This article was published in the daily newspaper The Boston Herald, Boston, Massachusetts, USA, on August 28, 2005.
Nonbeliever Probes 'Alien Encounters'
By Jessica Heslam
His last alien encounter occurred two years ago.
Will Bueche said he was sleeping in his apartment when a small pair of bone-white creatures nudged him awake.
"They appeared and held my hands in such a physical and griping way," said Bueche, 36, who lives in the Cambridge area. "The message was that they were real."
Bueche is among millions of Americans who believe they've had an alien encounter. He was also interviewed by Harvard psycologist Susan Clancy for her new book, "Abducted: How People Come to Believe They Were Kidnapped by Aliens." The book is set to hit stores in October.
Clancy says there's no evidence that people are being abducted and experimented on by aliens. In fact, Clancy says she isn't even interested in aliens and has become a "reluctant scholar of alienology."
What interested Clancy was that there was a group of people that had created "false memories." She wanted to understand more about how and why they created them.
There's two types of believers, said Clancy, who has spoken to 100 in the last five years: those who suspect they were abducted and those who have vivid memories of it. "Usually, people are looking to explain some sort of strange or unusual or unpleasant experience that has happened to them," Clancy said during a telephone interview from Nicaragua, where she is doing research.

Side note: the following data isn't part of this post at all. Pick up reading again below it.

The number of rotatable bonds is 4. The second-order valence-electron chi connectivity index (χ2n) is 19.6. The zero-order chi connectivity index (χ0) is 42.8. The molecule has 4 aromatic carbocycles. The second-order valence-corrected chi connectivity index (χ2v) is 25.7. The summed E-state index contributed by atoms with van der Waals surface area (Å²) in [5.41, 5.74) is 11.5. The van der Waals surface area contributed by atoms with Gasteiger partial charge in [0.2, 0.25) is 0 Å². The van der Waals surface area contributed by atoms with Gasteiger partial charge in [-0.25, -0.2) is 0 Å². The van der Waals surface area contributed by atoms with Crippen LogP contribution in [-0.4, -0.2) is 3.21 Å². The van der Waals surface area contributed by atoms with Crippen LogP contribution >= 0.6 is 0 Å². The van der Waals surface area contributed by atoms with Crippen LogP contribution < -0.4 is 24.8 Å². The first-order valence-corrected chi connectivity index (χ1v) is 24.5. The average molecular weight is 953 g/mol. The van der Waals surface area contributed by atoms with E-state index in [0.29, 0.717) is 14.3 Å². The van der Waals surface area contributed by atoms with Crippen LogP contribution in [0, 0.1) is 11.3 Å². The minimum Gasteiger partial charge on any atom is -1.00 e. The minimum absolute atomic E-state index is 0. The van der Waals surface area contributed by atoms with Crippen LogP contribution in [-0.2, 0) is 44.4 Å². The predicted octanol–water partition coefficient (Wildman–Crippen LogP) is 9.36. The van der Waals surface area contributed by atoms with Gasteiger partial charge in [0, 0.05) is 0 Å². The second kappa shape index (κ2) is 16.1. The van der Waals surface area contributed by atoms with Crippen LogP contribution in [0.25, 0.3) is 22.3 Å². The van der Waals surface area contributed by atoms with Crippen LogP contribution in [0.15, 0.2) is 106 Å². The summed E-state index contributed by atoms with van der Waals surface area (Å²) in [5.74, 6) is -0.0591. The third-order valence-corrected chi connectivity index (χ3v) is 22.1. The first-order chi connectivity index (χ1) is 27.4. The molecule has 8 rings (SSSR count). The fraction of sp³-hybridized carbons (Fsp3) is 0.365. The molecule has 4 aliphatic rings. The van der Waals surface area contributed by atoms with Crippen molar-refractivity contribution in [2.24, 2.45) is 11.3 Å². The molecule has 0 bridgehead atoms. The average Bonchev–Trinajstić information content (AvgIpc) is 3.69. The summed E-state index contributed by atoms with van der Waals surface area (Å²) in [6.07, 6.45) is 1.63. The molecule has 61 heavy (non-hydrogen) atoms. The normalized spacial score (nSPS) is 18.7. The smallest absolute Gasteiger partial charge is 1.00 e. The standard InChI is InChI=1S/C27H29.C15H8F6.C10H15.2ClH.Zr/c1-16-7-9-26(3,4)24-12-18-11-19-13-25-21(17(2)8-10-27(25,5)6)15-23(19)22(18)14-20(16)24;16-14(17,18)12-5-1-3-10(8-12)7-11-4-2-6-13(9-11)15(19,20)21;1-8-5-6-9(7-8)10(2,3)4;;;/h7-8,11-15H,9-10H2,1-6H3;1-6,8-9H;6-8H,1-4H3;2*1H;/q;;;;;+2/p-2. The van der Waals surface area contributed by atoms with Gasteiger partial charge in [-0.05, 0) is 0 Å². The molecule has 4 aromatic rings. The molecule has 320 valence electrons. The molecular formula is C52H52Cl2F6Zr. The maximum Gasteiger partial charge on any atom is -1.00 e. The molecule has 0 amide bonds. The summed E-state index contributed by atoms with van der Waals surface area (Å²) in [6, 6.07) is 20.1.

People want to know why they feel depressed, why they woke up in the night feeling terrified, why they have sexual problems, why they have strange marks on their bodies, why they have difficulty in relationships and so on, she said.
Being abducted by aliens is a growing explanation people latch onto to explain unpleasant things.
"For better or for worse, being abducted by aliens is a culturally available explanation for why we feel the way we do," Clancy said.
During her research, Clancy, 36, found that people get abduction memories by undergoing some form of hypnosis or guided imagery therapy.The abductees were high-functioning, educated people with jobs and families, she said. The only common thread was that they were more creative, imaginative and fantasy-prone than others.
"There is no data that indicates they are any more likely than the rest of us to suffer from any psychological disorders," Clancy said.
Clancy doesn't tell her subjects she doesn't believe in alien abductions unless they ask her opinion when the study is done. Clancy's response is met with anger, a sarcastic smile or simply ignored.
Bueche says the data Clancy has collected is valuable, but he doesn't agree with her conclusions.
"I believe people have had alien encounters and experiences," said Bueche, who calls himself an experiencer. "I think the concept that other races are out there is true.'
[Picture - Will Bueche, one of the subjects interviewed by Susan Clancy, claims aliens visited him.]